After wife Elizabeth died, Stephen went to spend his last years with daughter and son-in-law Elizabeth BAWDEN who was his executrix, and Michael MACCOOEY/MCCOVEY.
Stephen died with dtr Elizabeth and Michael's family in Redruth on 8 June 1861.
Stephen and wife Elizabeth are buried in St. Euny churchyard in Redruth, Cornwall, UK.
Stephen BAWDEN married Lucretia MATTHEW(S) / MATHEW on 14 October 1754 in Perranuthnoe, Cornwall. It was witnessed by James MATTHEWS, her father. She was born 5 Aug 1732 (no place) to James and Miriam (no maiden) MATTHEWS.
They had Stephen ch 19 May 1755, Elizabeth ch 5 Nov 1756 - d 1768, Jane ch 16 Apr 1759, Miriam ch 24 May 1761, Anne ch 12 June 1763, William ch 1 Mar 1767, Elizabeth ch 8 Jan 1769, Mary ch 9 Jun 1771 all in Perranuthnoe, Cornwall, UK.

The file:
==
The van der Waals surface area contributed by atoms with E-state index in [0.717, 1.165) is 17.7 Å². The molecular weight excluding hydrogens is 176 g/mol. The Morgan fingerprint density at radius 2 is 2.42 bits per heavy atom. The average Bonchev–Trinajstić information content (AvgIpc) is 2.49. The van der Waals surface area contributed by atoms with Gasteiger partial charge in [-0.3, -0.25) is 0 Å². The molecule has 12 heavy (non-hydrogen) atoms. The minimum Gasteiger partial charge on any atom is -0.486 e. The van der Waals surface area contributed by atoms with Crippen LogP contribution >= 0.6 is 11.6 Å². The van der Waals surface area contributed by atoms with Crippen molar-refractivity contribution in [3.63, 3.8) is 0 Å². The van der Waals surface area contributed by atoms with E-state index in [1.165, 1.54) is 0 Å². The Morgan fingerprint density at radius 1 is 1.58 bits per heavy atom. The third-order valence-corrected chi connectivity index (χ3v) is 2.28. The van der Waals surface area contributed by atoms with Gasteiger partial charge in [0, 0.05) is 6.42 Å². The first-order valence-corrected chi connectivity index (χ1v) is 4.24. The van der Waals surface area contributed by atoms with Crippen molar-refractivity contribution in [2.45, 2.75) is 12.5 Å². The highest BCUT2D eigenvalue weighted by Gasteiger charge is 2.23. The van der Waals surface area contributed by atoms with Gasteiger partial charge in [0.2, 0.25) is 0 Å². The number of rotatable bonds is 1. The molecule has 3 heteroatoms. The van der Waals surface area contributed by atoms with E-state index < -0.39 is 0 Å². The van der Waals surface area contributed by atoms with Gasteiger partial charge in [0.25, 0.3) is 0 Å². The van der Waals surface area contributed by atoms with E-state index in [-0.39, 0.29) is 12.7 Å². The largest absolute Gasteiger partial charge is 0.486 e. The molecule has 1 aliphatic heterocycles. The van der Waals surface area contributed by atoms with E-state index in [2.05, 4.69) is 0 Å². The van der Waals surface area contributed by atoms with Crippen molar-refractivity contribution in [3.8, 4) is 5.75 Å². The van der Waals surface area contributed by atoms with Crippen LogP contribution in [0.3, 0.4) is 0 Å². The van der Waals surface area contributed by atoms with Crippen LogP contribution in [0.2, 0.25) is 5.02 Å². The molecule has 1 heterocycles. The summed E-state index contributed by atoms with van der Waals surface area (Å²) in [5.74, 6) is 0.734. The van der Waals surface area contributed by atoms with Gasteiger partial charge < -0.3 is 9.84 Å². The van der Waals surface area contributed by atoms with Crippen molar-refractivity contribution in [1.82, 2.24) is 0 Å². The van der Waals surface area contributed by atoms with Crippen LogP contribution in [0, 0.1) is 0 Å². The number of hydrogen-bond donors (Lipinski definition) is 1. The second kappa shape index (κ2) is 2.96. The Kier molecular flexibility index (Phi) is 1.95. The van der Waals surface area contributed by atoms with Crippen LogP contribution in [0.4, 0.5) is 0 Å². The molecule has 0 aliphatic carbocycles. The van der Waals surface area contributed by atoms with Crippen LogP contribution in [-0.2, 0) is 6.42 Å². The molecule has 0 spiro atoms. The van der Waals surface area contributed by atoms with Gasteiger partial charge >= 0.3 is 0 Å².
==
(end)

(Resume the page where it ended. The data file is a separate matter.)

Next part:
My tree skips a generation - 1755 Stephen. I have no info on him. The next is 1812 Stephen.
This is the farthest my Bawden tree goes. If anyone can fill in blanks, I'd love to know.
I took 2 DNA tests. One was a free cheek swab...they wrote to say because of the high volume of responses, there was no more money to process my DNA test. One was Ancestry...swish some blue green stuff and spit it in a pill cup and mail it back. I am from a group that is not in the mainstream population changes. It is Norwegian-Swedish-Netherlands. I know nothing about this Haplo group, and I haven't found an explanation about the numbers.
Here's my matrilineal history:
1. Carol (me)
2. Jean Evelyn REININGA BAWDEN (1923-2002)
3. Marian WILTSIE ELLIOTT REININGA (1893-1965)
4. Grace Emmerette WILTSIE ELLIOTT (1869-1958)
5. Emmerette/Amorette Maria BEECHER WILTSIE (1822-1916)
6. Prudence Scamm CHADBOURNE BEECHER (1777-1859)
Emmerette Beecher was a cousin of Harriet Beecher - author of Uncle Tom's Cabin. The girls were related through their dads who were brothers.